Student-Led Program at UPenn’s Wharton School Focuses on Introspection
Ten students at the University of Pennsylvania’s Wharton School have helped create a program designed to help encourage MBAs to make time amid their studies to examine what they value in their personal and professional lives.
Called “Purpose, Passion and Principles” – or the P3 program for short – the student-led initiative debuted last fall after roughly a year of development. Participants take part in nine small-group discussions held once a week, in which one student serves as a facilitator. The student facilitator directs the conversation and helps create a safe environment in which students explore topics ranging from reflections on meaningful past life experiences to what success means to them to visions of their ideal future lives.
The students who helped lead development of the P3 program based the first year’s discussions on a book entitled Springboard: Launching Your Personal Search for Success, written by Wharton professor G. Richard Shell. They also drew from other well-known leadership books, including Total Leadership, by Wharton professor Stew Friedman, and Bill George’s True North.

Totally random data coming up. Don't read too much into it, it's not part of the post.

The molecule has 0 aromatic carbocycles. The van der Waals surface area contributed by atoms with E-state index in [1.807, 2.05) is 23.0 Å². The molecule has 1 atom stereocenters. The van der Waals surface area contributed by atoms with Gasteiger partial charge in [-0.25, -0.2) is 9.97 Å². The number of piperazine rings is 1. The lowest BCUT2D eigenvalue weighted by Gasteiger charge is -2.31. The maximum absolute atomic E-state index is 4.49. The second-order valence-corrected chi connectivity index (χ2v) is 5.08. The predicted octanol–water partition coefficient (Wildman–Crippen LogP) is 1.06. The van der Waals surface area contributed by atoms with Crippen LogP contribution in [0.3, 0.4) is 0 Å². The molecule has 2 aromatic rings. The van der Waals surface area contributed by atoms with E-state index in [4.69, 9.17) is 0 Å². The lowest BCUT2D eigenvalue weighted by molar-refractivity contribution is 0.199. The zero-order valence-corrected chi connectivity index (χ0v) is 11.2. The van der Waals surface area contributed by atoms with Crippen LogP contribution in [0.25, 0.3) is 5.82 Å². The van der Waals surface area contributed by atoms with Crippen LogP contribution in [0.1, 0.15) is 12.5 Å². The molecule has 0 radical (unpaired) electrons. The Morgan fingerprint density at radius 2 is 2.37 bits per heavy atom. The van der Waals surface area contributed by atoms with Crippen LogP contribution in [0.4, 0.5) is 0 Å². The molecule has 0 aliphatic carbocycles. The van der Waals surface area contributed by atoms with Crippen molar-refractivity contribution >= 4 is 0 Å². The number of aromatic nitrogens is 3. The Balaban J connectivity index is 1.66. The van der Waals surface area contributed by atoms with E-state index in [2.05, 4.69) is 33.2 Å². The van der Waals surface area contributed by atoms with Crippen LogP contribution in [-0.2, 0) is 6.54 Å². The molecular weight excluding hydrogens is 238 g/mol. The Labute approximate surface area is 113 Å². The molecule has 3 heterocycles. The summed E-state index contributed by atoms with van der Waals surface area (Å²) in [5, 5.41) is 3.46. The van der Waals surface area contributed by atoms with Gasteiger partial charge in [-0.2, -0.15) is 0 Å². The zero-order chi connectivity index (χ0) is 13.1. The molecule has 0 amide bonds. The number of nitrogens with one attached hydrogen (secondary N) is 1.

“For me, P3 was an opportunity to slow down and block out the craziness,” wrote Yang (Sydney) Liu, one of the students who helped create the program, in a recent article in the Wharton Magazine. “More importantly, for the first time in my life, my peers challenged me to verbalize what I truly value in my professional and personal lives, and reconcile my decisions and values,” Liu continued. “This critical examination forced me to be honest and authentic with myself—a vulnerable position that I, like many others, shy away from.”
According to Liu, news of the program traveled quickly among students at the school, and by last spring more than 160 had expressed interest in taking part. With only a limited number of facilitators, the program could accommodate fewer than half of those, but a new set of facilitators for next school year will double the program’s capacity.
“The P3 buzz is spreading outside of Wharton as well,” Liu added. P3 student leaders piloted the program last semester with the Penn Law School and the Wharton undergraduate program as well, and informal alumni groups have formed in New York City. “I am excited by the program’s energy and potential impact it could have on Wharton’s culture,” Lui said.
Liu cautions that the program is not designed to serve up an answer to students who are struggling to figure out what their life’s work should be. Rather, it helps students think about their life and future careers in the context of their values and fears, to identify priorities and to learn how to make decisions that track with their personal values.